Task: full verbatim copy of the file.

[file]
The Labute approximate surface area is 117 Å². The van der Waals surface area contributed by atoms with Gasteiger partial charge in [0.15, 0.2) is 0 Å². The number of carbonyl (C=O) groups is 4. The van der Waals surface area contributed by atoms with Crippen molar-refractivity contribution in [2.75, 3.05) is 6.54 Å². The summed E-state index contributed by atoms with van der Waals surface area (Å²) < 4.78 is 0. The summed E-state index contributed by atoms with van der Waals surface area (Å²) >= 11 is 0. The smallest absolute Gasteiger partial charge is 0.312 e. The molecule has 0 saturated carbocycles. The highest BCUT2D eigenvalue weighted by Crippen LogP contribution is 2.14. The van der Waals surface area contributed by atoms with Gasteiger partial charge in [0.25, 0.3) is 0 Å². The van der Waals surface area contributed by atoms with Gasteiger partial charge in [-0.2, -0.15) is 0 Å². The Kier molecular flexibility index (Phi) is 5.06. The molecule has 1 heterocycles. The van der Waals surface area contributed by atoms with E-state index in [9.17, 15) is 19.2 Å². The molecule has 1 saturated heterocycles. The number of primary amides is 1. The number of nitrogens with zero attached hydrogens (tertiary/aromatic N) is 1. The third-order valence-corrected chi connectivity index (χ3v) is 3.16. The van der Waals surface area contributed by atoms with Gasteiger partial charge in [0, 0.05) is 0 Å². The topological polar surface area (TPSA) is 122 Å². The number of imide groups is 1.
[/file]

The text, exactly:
The Labute approximate surface area is 117 Å². The van der Waals surface area contributed by atoms with Gasteiger partial charge in [0.15, 0.2) is 0 Å². The number of carbonyl (C=O) groups is 4. The van der Waals surface area contributed by atoms with Crippen molar-refractivity contribution in [2.75, 3.05) is 6.54 Å². The summed E-state index contributed by atoms with van der Waals surface area (Å²) < 4.78 is 0. The summed E-state index contributed by atoms with van der Waals surface area (Å²) >= 11 is 0. The smallest absolute Gasteiger partial charge is 0.312 e. The molecule has 0 saturated carbocycles. The highest BCUT2D eigenvalue weighted by Crippen LogP contribution is 2.14. The van der Waals surface area contributed by atoms with Gasteiger partial charge in [0.25, 0.3) is 0 Å². The van der Waals surface area contributed by atoms with Gasteiger partial charge in [-0.2, -0.15) is 0 Å². The Kier molecular flexibility index (Phi) is 5.06. The molecule has 1 heterocycles. The van der Waals surface area contributed by atoms with E-state index in [9.17, 15) is 19.2 Å². The molecule has 1 saturated heterocycles. The number of primary amides is 1. The number of nitrogens with zero attached hydrogens (tertiary/aromatic N) is 1. The third-order valence-corrected chi connectivity index (χ3v) is 3.16. The van der Waals surface area contributed by atoms with Gasteiger partial charge in [0, 0.05) is 0 Å². The topological polar surface area (TPSA) is 122 Å². The number of imide groups is 1.